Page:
Here’s where it gets interesting, though. If you attack an enemy while they are within the red casting zone, you’ll interrupt them and they will be reset back to the idling section. Play your cards right, and they’ll never get to land a single blow. However, they can just as easily interrupt you. So you’ll have to pick when to land your heavy blows and when you take potshots more carefully so as to not waste your turn.
You can choose to defend, though, and that will take up your turn in lieu of an advanced reset position. Or you can utilize your floating light buddy Igniculus (which, in Latin, literally translates to “spark”, so lol?) and hover over enemies and press the left trigger to slow them down at the cost of his magic meter. This active bit of toying with enemies in real time adds a fantastic layer to the combat, micromanaging not only who you will allow to attack you but who you want to interrupt, as well.
All of the bits and pieces of Igniculus and the active/turn-based meter and interrupts all form a cohesive foundation to the battles. Right from the get-go, fighting is engaging and simple to grasp a hold of. It’s just disappointing that it doesn’t really progress beyond that. All of that is categorical, so no enemy has any immunity that would force you to shake things up. And when you have you turn, time freezes, so you can take that moment to refill Igniculus’ magic.
And most disappointing of all is that swapping out characters hinders you in no way. That sounds strange, of course, complaining about a game not making things harder for you, but when you can only have two characters of your party on screen at once and swapping them out has no turn penalty, it becomes trivial who you enter combat with and who has what abilities. You might as well just have two characters that can do it all. It’s a missed opportunity to add an advanced wrinkle to a fantastic start to RPG combat.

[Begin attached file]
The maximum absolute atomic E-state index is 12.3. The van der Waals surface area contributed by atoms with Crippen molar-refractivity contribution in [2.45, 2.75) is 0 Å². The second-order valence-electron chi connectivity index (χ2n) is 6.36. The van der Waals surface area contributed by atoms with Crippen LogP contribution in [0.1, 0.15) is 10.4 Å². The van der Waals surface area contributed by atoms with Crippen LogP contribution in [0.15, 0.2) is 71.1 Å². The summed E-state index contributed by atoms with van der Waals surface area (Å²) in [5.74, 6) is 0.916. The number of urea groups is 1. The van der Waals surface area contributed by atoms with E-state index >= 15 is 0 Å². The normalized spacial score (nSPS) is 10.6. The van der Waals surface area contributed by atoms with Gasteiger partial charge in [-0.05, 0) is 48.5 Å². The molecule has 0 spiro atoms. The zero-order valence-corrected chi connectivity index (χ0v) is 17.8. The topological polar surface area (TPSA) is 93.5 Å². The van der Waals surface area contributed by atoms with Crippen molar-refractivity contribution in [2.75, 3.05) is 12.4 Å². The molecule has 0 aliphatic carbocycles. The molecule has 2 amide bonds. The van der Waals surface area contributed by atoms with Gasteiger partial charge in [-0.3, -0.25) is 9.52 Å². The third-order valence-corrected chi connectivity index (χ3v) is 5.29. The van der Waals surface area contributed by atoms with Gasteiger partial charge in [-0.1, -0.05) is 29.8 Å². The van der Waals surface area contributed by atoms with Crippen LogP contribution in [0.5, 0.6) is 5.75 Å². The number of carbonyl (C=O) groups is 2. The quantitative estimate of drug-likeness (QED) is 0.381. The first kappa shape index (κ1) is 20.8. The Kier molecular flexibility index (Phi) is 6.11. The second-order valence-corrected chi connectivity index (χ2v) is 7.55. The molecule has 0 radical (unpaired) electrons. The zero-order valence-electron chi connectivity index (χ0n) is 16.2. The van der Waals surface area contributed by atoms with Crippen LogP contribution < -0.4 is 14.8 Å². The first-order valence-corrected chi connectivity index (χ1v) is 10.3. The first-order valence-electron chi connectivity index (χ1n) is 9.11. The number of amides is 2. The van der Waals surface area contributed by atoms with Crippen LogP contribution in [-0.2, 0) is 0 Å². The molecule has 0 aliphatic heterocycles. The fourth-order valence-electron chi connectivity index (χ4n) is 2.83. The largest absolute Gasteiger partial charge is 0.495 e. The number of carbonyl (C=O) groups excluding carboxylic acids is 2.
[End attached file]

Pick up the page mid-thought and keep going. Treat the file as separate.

In fact, much of the RPG side of the game feels a bit too light. You don’t collect loot or gear at the end of battles and instead only improve your characters by leveling, which happens incredibly often. Since enemies can be seen onscreen before you engage them, battles can also be easily skipped, and even then, leveling occurs strangely frequently. Granted, much of what you spend skill points on is on minute improvements (a five-point health boost? Come on.), it is a shame there are no surprises as to how your party will develop since it’s all laid out tech tree-style.
Still, much of what you do experience in the game is functional—pretty damn good, even. And considering its creators and their past titles, it’s also impressive. A truly whimsical world with incredibly fun and genuine characters with unbelievable art and rock solid combat make up for a decidedly unnecessary and fruitless literary rhyming and structure and trite story, and that goes without mentioning its squandered potential for advanced RPG combat. Child of Light has a lot to offer, but far too often it stumbles over its own overgrown ambitions.
+ Incredible art that deserves to be framed and hung
+ Fantastic structure for refreshing RPG combat
+ Characterizations and world design are topnotch
– That metered speech is awfully distracting and often poorly executed
– Combat fails to fulfill its potential
– Trite, predictable story
Final Score: 7 out of 10
Game Review: Child of Light
Release: April 30, 2014
Developer: Ubisoft Montreal
Available Platforms: Xbox 360, Xbox One, PlayStation 3, PlayStation 4, Wii U, PC
Players: Single-player and multiplayer offline